• Low Lives. An international festival of live performance-based works transmitted via the internet and projected in real time at multiple venues around the world.[15]

Features of cyberformance[edit]

Cyberformance differs from digital performance, which refers to any kind of digitally mediated performance, including those with no significant networked element.[16] In some cases cyberformance may be considered a subset of net art; however, many cyberformance artists use what is termed 'mixed reality' or 'mixed space' for their work, linking physical, virtual, and cyber spaces in manifold ingenious ways. The internet is often a subject and inspiration of the work as well as being the central enabling technology.

Cyberformers often work with the dual identities afforded by avatars, exploiting the gap between online persona and offline self. They can also take advantage of the ease of switching between avatars in a way unavailable to 'proximal' actors.[17] However cyberformance has its own unique problems, including unstable technology and "real life" interruptions.[18]


  1. ^ Papagiannouli, Christina (2016). Political Cyberformance: The Etheatre Project. Basingstoke: Palgrave Macmillan. ISBN 978-1- 137-57703-0.
  2. ^ Jung, Patricia (April 2005). "Performers go web". Linux Journal (132): 4. Retrieved 2008-09-23.
  3. ^ Jamieson, Helen Varley. "cyberformance". Retrieved 2008-09-23.
  4. ^ Jamieson, Helen Varley. "Timeline". Retrieved 2008-09-23.
  5. ^ "Satellite Arts Project 1977". Electronic Cafe. Retrieved 2008-09-23.
  6. ^ The Hamnet Players
  7. ^ The Plaintext Players
  8. ^ ParkBench
  9. ^ Desktop Theater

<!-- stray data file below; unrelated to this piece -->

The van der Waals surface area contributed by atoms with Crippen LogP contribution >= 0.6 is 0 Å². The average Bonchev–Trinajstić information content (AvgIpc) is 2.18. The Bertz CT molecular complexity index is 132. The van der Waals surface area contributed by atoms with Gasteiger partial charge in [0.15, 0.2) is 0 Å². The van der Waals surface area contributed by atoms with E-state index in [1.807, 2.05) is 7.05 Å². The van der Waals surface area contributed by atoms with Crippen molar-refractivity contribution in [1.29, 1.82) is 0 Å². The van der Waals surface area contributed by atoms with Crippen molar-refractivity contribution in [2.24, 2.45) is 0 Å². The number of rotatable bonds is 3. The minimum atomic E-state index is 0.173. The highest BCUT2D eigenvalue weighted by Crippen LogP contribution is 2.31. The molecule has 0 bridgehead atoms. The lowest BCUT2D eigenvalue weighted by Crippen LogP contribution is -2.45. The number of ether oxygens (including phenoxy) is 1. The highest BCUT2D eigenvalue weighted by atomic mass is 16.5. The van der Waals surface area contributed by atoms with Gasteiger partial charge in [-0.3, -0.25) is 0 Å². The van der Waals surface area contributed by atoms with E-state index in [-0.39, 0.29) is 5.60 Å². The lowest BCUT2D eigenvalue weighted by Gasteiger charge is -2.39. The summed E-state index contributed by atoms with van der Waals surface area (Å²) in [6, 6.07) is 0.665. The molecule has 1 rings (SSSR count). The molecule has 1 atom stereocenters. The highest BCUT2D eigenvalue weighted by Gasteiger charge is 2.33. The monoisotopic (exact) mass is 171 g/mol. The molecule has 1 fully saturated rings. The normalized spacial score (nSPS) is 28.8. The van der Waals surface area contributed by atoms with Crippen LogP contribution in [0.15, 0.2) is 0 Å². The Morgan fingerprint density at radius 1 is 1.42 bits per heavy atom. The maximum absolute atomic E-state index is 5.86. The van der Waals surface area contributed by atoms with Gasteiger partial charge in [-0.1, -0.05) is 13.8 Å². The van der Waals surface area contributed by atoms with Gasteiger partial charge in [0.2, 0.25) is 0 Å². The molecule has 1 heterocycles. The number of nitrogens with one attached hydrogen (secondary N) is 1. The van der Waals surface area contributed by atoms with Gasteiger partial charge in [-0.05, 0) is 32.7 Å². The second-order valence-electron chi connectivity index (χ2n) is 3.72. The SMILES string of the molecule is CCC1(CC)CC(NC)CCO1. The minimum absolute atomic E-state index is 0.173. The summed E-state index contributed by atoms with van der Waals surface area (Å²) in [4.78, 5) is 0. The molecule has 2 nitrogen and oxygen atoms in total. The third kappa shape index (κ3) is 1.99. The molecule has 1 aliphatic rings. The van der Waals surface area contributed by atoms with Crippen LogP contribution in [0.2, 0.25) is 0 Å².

10. ^ Avatar Body Collision
  11. ^ Neumark, N.; Helen Varley Jamieson (July–September 2007). "UpStage: A Platform for Creating and Performing Online". IEEE Multimedia. 14 (3): 8–10. doi:10.1109/MMUL.2007.69.
  12. ^ aether9
  13. ^ Avatar Orchestra Metaverse
  14. ^ Second Front
  15. ^ Low Lives
  16. ^ Jamieson, Helen Varley (2008). Real Time, Virtual Space, Live Theatre. ADA New Media Reader. Clouds. pp. 48–56. ISBN 978-0-9582789-9-7.
  17. ^ Ptacek, Karla (2003-09-01). "Avatar Body Collision: enactments in distributed performance practices". Digital Creativity. 14 (3): 180–192. doi:10.1076/digc.
  18. ^ Ptacek, Karla; Helen Varley Jamieson (2004-11-30). "Writing 4 Cyberformance". trAce Online Writing Centre. Archived from the original on 2008-12-05. Retrieved 2008-09-23.

Further reading[edit]

  • Corcoran, Marlena (2003). "An Internet Performance for the Third Millennium", Performance Art Journal 25(1).
  • Danet, Brenda (2001). Cyberpl@y: Communicating Online, Berg Publishers.
  • Flintoff, Kim and Sant, Toni (2007). The Internet as a Dramatic Medium – supplementary article to "Interactive and Improvisational Drama", ed Adam Blatner, 2007
  • Jamieson, Helen Varley (2008). "Adventures in Cyberformance" - thesis, Queensland University of Technology, Australia.
  • Jamieson, Helen Varley (2008). "Real Time, Virtual Space, Live Theatre" - chapter in The ADA Digital Arts Reader, published 2008, Clouds Publishing, ISBN 978-0-9582789-9-7.
  • LaFarge, Antoinette (1995). A World Exhilarating and Wrong: Theatrical Improvisation on the Internet, Leonardo 28(5).
  • Baranski Sandrine, La musique en réseau, une musique de la complexité ?, Éditions universitaires européennes, mai 2010
  • Papagiannouli, Christina (2011). "Cyberformance and the Cyberstage", International Journal of the Arts in Society, vol 6 issue 4, 2011.
  • Schrum, Stephen A. Theatre in Cyberspace: Issues of Teaching, Acting and Directing. New York: Peter Lang Publishing, 1999.
  • Digital Performance Archive
  • Horizon Zero issue 13 : Perform Jan/Feb 2004

External links[edit]